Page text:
Mrs. Price's manners were also at their best. Warmed by the sight of such _riend to her son, and regulated by the wish of appearing to advantage befor_im, she was overflowing with gratitude—artless, maternal gratitude— whic_ould not be unpleasing. Mr. Price was out, which she regretted very much.
Fanny was just recovered enough to feel that she could not regret it; for t_er many other sources of uneasiness was added the severe one of shame for th_ome in which he found her. She might scold herself for the weakness, bu_here was no scolding it away. She was ashamed, and she would have been ye_ore ashamed of her father than of all the rest.
They talked of William, a subject on which Mrs. Price could never tire; an_r. Crawford was as warm in his commendation as even her heart could wish. Sh_elt that she had never seen so agreeable a man in her life; and was onl_stonished to find that, so great and so agreeable as he was, he should b_ome down to Portsmouth neither on a visit to the port-admiral, nor th_ommissioner, nor yet with the intention of going over to the island, nor o_eeing the dockyard. Nothing of all that she had been used to think of as th_roof of importance, or the employment of wealth, had brought him t_ortsmouth. He had reached it late the night before, was come for a day o_wo, was staying at the Crown, had accidentally met with a navy officer or tw_f his acquaintance since his arrival, but had no object of that kind i_oming.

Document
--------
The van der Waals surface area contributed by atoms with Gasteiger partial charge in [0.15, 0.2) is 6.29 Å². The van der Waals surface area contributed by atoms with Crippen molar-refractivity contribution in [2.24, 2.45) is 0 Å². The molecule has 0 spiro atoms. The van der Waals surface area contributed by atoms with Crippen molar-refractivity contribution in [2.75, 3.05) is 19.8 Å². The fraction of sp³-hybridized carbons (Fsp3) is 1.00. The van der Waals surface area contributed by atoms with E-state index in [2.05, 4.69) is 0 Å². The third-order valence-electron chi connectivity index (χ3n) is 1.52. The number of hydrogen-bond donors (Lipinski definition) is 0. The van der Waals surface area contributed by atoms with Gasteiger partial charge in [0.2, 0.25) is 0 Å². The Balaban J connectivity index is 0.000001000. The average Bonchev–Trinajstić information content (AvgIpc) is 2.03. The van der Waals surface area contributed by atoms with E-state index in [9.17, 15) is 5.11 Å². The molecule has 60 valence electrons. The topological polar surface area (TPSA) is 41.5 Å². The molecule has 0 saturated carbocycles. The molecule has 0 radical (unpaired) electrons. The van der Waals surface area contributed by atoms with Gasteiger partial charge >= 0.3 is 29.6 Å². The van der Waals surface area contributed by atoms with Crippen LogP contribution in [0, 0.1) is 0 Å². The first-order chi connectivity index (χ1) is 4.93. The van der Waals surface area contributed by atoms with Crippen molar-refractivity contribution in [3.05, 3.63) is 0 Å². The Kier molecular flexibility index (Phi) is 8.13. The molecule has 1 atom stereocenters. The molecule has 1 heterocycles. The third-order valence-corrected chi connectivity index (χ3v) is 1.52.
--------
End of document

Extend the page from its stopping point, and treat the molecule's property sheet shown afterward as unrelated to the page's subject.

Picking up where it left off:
By the time he had given all this information, it was not unreasonable t_uppose that Fanny might be looked at and spoken to; and she was tolerabl_ble to bear his eye, and hear that he had spent half an hour with his siste_he evening before his leaving London; that she had sent her best and kindes_ove, but had had no time for writing; that he thought himself lucky in seein_ary for even half an hour, having spent scarcely twenty-four hours in London,